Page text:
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Old 12-28-2012, 07:06 AM   #76
janitor
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Default Re: how effective would the lighter heavyweights be today?

I will throw a couple of observations out there.

Although the super heavyweights are on a bit of a roll at the moment, they are still relatively few in number. There have been four super heavyweights who have some sort of claim to greatness, and two of them are from the same family.

Outside of Bow Lewis and the Klitschko's, are the rest of them really much better than the Carneras and Buddy Baers of the past?

Are the aforementioned four the vanguard of a new breed, or just a cluster out outliers?
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Old 12-28-2012, 07:14 AM   #77
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Default Re: how effective would the lighter heavyweights be today?

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Originally Posted by janitor View Post
I will throw a couple of observations out there.

Although the super heavyweights are on a bit of a roll at the moment, they are still relatively few in number. There have been four super heavyweights who have some sort of claim to greatness, and two of them are from the same family.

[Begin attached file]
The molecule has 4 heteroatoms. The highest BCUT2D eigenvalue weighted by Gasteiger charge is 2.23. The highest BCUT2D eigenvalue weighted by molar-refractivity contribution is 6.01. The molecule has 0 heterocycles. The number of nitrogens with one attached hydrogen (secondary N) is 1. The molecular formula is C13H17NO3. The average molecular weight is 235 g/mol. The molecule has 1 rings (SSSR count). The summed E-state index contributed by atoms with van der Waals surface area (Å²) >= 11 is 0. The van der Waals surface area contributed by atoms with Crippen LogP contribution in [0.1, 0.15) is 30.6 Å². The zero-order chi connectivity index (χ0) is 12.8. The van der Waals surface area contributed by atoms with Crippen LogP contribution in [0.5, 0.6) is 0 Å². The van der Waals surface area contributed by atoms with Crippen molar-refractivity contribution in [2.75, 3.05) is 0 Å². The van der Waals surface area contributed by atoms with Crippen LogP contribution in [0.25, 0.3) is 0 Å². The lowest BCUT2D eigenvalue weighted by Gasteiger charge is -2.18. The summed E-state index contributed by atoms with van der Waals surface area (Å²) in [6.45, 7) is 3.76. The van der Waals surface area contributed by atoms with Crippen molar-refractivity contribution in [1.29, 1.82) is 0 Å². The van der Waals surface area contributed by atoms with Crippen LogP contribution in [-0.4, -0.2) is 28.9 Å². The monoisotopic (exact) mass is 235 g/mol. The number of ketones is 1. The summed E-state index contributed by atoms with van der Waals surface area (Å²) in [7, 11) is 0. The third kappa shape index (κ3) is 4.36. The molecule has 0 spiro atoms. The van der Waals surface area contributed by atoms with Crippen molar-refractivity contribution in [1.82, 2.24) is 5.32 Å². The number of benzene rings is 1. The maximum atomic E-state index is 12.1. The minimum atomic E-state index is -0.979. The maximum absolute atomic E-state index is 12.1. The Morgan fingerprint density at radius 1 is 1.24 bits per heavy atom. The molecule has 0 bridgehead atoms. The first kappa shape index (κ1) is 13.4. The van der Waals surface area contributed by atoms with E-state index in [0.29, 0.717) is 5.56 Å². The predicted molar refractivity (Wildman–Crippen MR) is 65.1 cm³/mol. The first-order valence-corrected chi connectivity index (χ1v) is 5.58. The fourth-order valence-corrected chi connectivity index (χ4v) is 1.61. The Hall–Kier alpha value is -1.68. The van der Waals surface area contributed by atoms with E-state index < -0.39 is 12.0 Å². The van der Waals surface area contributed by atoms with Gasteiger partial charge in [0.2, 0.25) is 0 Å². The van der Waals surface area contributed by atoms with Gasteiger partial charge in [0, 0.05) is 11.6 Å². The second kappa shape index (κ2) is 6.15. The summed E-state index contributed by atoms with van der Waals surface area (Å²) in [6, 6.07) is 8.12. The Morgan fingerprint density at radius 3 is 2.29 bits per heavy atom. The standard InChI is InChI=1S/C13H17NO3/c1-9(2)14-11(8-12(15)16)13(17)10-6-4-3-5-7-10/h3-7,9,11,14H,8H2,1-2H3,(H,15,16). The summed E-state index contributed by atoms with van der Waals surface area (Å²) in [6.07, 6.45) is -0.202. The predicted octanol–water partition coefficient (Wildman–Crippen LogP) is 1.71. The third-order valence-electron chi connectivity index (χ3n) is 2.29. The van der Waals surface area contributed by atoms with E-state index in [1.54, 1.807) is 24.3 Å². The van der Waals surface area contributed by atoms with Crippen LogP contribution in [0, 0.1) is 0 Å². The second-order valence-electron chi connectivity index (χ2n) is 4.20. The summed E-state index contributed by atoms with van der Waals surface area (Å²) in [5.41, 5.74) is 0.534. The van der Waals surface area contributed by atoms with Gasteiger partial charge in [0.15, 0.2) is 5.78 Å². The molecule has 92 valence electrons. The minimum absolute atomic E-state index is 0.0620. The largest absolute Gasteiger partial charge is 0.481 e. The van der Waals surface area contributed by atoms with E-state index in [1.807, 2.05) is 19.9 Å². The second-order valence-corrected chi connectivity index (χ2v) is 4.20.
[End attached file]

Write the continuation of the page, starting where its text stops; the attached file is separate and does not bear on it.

Outside of Bow Lewis and the Klitschko's, are the rest of them really much better than the Carneras and Buddy Baers of the past?

Are the aforementioned four the vanguard of a new breed, or just a cluster out outliers?
I would add foreman to that list. He's the boundary for me.

But the point is moot I believe even if it is just those 5 who achieved greatness, we aren't arguing division v division, we're arguing about specific fighters.

Maybe after wlad retires it's chambers who will rule the roost, maybe it'll be the next shw in price etc.

I dont think a guy should be favoured purely down to size, I think it's more that a great big un beats a great little un.

Carnera was good but not great. I'm not 100% sold on Vitali being great. Foreman had stamina issues that smaller defensive greats could exploit. Bowe was pretty much the full package and I'm not sure how any cruiserweight beats him (I had it a draw with holy and he might just be the greatest cruiserweight in history).

Lewis and wlad only have a weakness with their chin. (early wlad tired but has since proven he can go the distance). Lewis was timed by McCall, bounced into Rahman and Wlad was timed by Sanders. Expecting a guy 60 pounds lighter to time and explode isn't feasible against greats of this stature for me.